Everyone knows that Washington is completely out of touch with the rest of the country. Now Kevin Phillips, whose bestselling books have prophesied the major watersheds of American party politics, tells us why. Washington - mired in bureaucracy, captured by the money power of Wall Street, and dominated by 90,000 lobbyists, 60,000 lawyers, and the largest concentration of special interests the world has ever seen - has become the albatross that Thomas Jefferson and our other Founding Fathers feared: a swollen capital city feeding off the country it should be governing. Throughout most of our history, the genius of American politics was that ballot revolutions every generation swept out failed establishments and created new ones. Now that can no longer happen. Feared and even hated by a majority of the citizenry, "Permanent Washington" has dug in. Using history as a chilling warning, Kevin Phillips parallels the present atrophy to that of formerly mighty and arrogant capitals like Rome, Madrid, and Amsterdam.,Unchecked, Washington will - like other great powers before it - lead the country to its inevitable decline and fall. To work again, Washington must be purged and revitalized. In his unique blueprint for a political upheaval, Kevin Phillips puts Washington on notice by sounding a cry for immediate action, offering us a wide variety of remedies - some quasi-revolutionary, others more moderate, but all sure to be controversial.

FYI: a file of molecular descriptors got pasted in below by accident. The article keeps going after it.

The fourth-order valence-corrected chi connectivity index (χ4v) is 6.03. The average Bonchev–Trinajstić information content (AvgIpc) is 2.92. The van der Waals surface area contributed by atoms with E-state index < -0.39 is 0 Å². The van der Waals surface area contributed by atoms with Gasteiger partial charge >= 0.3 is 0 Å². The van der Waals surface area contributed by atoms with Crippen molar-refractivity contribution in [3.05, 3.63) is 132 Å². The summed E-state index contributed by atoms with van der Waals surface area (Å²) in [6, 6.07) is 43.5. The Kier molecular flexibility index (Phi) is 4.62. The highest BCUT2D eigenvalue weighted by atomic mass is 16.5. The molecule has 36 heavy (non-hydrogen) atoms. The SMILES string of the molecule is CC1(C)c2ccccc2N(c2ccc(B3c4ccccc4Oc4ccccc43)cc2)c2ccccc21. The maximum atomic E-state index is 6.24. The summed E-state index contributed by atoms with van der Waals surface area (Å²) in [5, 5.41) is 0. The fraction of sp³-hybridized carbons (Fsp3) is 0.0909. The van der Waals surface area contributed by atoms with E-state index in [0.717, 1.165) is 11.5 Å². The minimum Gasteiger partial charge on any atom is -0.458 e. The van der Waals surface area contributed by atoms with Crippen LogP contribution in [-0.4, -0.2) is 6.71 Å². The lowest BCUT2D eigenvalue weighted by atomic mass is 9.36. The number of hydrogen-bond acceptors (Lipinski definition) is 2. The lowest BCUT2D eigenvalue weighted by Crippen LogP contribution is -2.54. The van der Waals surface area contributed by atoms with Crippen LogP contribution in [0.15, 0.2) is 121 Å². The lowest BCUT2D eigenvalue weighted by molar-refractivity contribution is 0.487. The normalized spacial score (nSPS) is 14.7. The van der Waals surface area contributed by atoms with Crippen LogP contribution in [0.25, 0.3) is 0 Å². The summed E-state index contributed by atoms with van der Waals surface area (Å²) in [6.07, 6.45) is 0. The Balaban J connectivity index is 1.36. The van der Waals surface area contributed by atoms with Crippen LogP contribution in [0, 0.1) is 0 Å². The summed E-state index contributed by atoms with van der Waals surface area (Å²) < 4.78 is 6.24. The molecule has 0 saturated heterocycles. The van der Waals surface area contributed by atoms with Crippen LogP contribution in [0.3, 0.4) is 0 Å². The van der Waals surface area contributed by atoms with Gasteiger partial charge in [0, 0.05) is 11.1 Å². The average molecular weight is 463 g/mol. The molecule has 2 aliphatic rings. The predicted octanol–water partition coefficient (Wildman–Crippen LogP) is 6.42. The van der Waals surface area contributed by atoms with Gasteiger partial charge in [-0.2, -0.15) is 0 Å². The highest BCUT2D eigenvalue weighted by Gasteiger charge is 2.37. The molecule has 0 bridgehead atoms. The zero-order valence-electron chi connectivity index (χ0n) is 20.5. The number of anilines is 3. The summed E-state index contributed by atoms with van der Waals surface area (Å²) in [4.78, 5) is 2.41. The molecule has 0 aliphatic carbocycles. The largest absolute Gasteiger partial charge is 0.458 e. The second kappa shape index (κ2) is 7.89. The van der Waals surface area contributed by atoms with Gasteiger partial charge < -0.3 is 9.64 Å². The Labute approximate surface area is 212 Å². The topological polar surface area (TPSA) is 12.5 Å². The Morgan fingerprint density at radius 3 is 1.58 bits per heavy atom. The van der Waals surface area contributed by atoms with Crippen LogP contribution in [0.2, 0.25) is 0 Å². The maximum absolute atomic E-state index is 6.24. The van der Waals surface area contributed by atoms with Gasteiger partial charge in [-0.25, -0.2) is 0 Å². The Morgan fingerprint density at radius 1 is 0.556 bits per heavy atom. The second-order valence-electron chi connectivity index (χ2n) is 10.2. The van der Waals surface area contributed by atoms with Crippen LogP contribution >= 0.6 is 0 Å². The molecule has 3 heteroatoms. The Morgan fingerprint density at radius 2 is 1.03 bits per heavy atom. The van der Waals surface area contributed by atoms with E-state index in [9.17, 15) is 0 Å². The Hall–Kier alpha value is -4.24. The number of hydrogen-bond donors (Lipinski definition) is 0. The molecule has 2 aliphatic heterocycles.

In American Theocracy, Kevin Phillips warned us of the perilous interaction of debt, financial recklessness, and the increasing cost of scarce oil. The current housing and mortgage debacle is proof once more of Phillips's prescience, and only the first harbinger of a national crisis. In Bad Money, Phillips describes the consequences of our misguided economic policies, our mounting debt, our collapsing housing market, our threatened oil, and the end of American domination of world markets. America's current challenges (and failures) run striking parallels to the decline of previous leading world economic powers-especially the Dutch and British. Global overreach, worn-out politics, excessive debt, and exhausted energy regimes are all chilling signals that the United States is crumbling as the world superpower. 'Bad money' refers to a new phenomenon in wayward megafinance - the emergence of a U. S. economy that is globally dependent and dominated by hubris-driven financial services. Also 'bad' are the risk miscalculations and strategic abuses of new multi-trillion-dollar products such as asset-backed securities and the lure of buccaneering vehicles like hedge funds. Finally, the U. S. dollar has been turned into bad money as it has weakened and become vulnerable to the world's other currencies. In all these ways, 'bad' finance has failed the American people and pointed U. S. capitalism toward a global crisis. Bad Money is the perfect follow-up to Phillips's last book, whose dire warnings are now proving frighteningly accurate.